As a general rule, you can use the following method for creating magickal anointing oils from scratch. In a mortar and pestle, pour two ounces of your base oil (olive, almond, grapeseed, etc.) and then add the herbs and other ingredients. Gently crush the ingredients and transfer the mixture to an airtight container and store in a dark place. After four days, check the oil to see if the fragrance is to the desired strength. If it is, then you can either strain the oil with cheesecloth into your final container, or simply leave everything together. Store in a dark place. If you do not have the right aromatic strength, then strain the oil in cheesecloth back into your mortar, add enough of your base oil to bring it back to 2 ounces, and repeat the process of adding your ingredients, crushing them into the oil, and storing away for three days at a time. Repeat this as many times as necessary to achieve the desired strength.
Some herbs and resins are more readily absorbed than others. If you have an essential oil of an herb used in a recipe, you can add some to the recipe to enhance the aroma, as well. Be sure to add a few drops of tincture of Benzoin or vitamin E oil to your formulas or they will go rancid (unless you are using jojoba oil as a base).
Working with essential oils requires knowing the properties of the oils and being aware of the safety issues about the oils you use. For your convenience, I have compiled a list of essential oils based on information is from Julia Lawless book The Illustrated Encyclopedia of Essential Oils: The Complete Guide to the Use of Oils in Aromatherapy and Herbalism (Illustrated Encyclopedia). You are encouraged to purchase the book and study it to gain the in depth knowledge required to master the art of apothecary.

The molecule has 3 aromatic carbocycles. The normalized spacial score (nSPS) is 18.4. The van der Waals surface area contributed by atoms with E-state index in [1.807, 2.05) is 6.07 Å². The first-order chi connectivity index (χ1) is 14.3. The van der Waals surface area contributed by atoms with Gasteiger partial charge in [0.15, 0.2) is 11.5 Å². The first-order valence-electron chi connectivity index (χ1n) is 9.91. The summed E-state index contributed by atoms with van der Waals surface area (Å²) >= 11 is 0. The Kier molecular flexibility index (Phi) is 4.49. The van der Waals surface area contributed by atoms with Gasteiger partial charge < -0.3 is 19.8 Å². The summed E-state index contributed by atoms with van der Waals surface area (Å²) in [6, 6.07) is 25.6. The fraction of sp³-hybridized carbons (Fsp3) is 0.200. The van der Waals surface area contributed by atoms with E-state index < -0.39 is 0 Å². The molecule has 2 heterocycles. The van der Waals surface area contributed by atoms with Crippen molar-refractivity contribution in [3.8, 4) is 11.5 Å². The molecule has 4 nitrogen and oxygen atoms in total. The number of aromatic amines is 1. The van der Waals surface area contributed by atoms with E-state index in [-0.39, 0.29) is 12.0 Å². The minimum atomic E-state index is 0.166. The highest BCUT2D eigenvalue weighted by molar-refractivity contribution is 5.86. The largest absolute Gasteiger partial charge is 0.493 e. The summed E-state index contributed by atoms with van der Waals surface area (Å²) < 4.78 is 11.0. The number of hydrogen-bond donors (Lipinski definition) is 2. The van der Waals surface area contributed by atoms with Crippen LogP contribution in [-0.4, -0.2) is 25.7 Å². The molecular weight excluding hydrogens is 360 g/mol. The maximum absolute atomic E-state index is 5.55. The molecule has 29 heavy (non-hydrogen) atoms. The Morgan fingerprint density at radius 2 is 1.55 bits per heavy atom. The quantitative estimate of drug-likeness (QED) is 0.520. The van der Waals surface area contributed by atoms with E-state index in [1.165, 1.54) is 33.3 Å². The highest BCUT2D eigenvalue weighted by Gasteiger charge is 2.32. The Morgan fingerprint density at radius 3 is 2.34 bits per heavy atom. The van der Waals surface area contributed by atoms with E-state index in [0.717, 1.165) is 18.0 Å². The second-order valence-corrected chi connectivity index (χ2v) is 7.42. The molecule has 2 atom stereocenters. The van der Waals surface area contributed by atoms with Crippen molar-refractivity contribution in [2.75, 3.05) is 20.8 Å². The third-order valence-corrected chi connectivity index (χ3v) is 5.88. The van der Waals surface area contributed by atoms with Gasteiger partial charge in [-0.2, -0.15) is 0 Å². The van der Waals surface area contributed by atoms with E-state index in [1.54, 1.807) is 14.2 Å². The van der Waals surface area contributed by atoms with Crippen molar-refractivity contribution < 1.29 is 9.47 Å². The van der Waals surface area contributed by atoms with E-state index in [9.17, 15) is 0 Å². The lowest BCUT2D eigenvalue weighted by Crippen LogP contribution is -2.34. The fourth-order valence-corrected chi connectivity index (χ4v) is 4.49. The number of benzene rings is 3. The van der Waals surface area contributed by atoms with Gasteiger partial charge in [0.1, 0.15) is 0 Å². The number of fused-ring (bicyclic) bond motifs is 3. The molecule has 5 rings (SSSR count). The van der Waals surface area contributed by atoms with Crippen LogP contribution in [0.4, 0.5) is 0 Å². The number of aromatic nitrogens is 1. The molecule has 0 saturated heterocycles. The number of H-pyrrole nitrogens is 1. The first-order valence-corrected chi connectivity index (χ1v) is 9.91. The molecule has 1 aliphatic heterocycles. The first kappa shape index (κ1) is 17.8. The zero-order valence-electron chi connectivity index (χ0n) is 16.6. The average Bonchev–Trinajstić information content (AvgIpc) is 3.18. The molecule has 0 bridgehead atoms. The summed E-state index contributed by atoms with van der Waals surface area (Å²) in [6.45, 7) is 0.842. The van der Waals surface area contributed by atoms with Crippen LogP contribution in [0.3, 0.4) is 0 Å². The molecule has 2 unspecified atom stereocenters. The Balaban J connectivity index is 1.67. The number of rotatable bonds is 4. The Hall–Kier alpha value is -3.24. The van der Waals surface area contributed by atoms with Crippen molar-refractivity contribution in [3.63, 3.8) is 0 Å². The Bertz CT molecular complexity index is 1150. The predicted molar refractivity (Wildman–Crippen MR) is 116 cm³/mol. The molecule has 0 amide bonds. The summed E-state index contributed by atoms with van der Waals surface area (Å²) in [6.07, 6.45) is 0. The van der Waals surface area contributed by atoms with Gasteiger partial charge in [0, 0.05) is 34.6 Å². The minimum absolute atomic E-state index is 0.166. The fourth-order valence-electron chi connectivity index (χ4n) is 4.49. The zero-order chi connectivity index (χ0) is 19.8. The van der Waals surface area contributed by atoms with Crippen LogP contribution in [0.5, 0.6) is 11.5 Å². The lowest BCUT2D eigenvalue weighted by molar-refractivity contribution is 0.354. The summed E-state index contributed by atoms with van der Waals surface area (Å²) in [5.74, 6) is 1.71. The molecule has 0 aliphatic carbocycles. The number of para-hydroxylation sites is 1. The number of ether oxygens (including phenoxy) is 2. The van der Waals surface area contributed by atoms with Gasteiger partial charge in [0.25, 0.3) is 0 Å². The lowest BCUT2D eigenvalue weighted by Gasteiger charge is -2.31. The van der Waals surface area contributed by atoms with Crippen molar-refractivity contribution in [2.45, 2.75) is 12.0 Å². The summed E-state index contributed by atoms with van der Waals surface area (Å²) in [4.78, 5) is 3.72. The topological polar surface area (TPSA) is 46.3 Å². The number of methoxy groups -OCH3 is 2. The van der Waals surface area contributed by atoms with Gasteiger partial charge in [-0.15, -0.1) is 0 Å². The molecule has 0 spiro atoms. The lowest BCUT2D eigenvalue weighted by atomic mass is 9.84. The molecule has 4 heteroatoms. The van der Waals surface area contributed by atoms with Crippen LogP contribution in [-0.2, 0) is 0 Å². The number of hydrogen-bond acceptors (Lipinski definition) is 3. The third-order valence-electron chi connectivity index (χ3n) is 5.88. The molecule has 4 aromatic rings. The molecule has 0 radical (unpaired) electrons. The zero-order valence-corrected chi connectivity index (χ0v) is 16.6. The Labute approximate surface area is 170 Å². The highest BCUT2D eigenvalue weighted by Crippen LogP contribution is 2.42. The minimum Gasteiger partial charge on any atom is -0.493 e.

Hazardous Oils: Bitter Almond, Arnica, Boldo, Broom, Buchu, Calamus, Camphor, Cassia, Chervil, Cinnamon (bark), Costus, Elecampane, Fennel (bitter), Horseradish, Mugwort, Mustard, Oregano, Pennyroyal, Pine (dwarf), Rue, Sage (common), Santolina, Sassafras, Savine, Savory, Tansy, Thuja, Thyme (red), Tonka, Wintergreen, Wormseed and Wormwood.
Toxicity: Essential oils which should be used in moderation (only in dilution and for a maximum of two weeks at a time) because of toxicity levels are: Ajowan, Anise Star, Basil (exotic), Bay Laurel, Bay (West Indian), Camphor (white), Cassie, Cedarwood (Virginian), Cinnamon (leaf), Clove (bud), Coriander, Eucalyptus, Fennel (sweet), Hops, Hyssop, Juniper, Nutmeg, Parsley, Pepper (black), Sage (Spanish), Tagests, Tarragon, Thyme (white), Tuberose, Turmeric, Valerian.
Dermal/Skin Irritation: Oils which may irritate the skin, especially if used in a high concentration: Ajowan, Allspice, Aniseed, Basil (sweet), Black Pepper, Boreol, Cajeput, Caraway, Cedarwood (Virginian), Cinnamon (leaf), Clove (bud), Corn mint, Eucalyptus, Garlic, Ginger, Lemon, Parsley, Peppermint, Thyme (white) and Turmeric.